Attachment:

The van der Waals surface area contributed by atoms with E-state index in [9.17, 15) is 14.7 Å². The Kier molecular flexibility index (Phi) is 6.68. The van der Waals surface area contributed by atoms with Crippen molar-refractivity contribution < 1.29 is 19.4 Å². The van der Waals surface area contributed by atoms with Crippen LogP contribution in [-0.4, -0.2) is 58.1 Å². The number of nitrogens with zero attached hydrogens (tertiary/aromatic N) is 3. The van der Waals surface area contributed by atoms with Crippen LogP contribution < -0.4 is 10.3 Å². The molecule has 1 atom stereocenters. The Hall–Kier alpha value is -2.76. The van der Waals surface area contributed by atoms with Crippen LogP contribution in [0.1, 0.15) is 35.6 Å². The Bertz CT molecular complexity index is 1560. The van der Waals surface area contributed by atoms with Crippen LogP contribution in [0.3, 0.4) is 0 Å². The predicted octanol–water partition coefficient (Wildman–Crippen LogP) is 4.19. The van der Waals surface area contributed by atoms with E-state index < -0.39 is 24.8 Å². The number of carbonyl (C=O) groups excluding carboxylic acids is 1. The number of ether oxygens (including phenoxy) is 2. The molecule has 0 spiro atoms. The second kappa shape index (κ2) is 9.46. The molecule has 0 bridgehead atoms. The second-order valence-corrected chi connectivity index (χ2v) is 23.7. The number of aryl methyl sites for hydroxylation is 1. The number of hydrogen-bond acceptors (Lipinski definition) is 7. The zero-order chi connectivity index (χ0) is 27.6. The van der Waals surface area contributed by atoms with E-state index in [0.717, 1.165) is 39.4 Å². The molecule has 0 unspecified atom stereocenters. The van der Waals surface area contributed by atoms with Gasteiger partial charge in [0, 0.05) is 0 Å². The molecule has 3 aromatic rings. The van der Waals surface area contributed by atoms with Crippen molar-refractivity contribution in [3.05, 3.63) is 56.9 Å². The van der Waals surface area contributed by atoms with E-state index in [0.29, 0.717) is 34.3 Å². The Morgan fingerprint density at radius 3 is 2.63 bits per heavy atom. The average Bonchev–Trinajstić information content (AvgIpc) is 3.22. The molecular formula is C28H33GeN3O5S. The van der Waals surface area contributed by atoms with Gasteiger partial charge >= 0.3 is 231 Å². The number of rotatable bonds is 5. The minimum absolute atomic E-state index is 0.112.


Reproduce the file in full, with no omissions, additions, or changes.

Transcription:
The van der Waals surface area contributed by atoms with E-state index in [9.17, 15) is 14.7 Å². The Kier molecular flexibility index (Phi) is 6.68. The van der Waals surface area contributed by atoms with Crippen molar-refractivity contribution < 1.29 is 19.4 Å². The van der Waals surface area contributed by atoms with Crippen LogP contribution in [-0.4, -0.2) is 58.1 Å². The number of nitrogens with zero attached hydrogens (tertiary/aromatic N) is 3. The van der Waals surface area contributed by atoms with Crippen LogP contribution < -0.4 is 10.3 Å². The molecule has 1 atom stereocenters. The Hall–Kier alpha value is -2.76. The van der Waals surface area contributed by atoms with Crippen LogP contribution in [0.1, 0.15) is 35.6 Å². The Bertz CT molecular complexity index is 1560. The van der Waals surface area contributed by atoms with Crippen LogP contribution in [0.3, 0.4) is 0 Å². The predicted octanol–water partition coefficient (Wildman–Crippen LogP) is 4.19. The van der Waals surface area contributed by atoms with E-state index < -0.39 is 24.8 Å². The number of carbonyl (C=O) groups excluding carboxylic acids is 1. The number of ether oxygens (including phenoxy) is 2. The molecule has 0 spiro atoms. The second kappa shape index (κ2) is 9.46. The molecule has 0 bridgehead atoms. The second-order valence-corrected chi connectivity index (χ2v) is 23.7. The number of aryl methyl sites for hydroxylation is 1. The number of hydrogen-bond acceptors (Lipinski definition) is 7. The zero-order chi connectivity index (χ0) is 27.6. The van der Waals surface area contributed by atoms with E-state index in [0.717, 1.165) is 39.4 Å². The molecule has 0 unspecified atom stereocenters. The van der Waals surface area contributed by atoms with Gasteiger partial charge in [0, 0.05) is 0 Å². The molecule has 3 aromatic rings. The van der Waals surface area contributed by atoms with Crippen molar-refractivity contribution in [3.05, 3.63) is 56.9 Å². The van der Waals surface area contributed by atoms with E-state index in [0.29, 0.717) is 34.3 Å². The Morgan fingerprint density at radius 3 is 2.63 bits per heavy atom. The average Bonchev–Trinajstić information content (AvgIpc) is 3.22. The molecular formula is C28H33GeN3O5S. The van der Waals surface area contributed by atoms with Gasteiger partial charge >= 0.3 is 231 Å². The number of rotatable bonds is 5. The minimum absolute atomic E-state index is 0.112.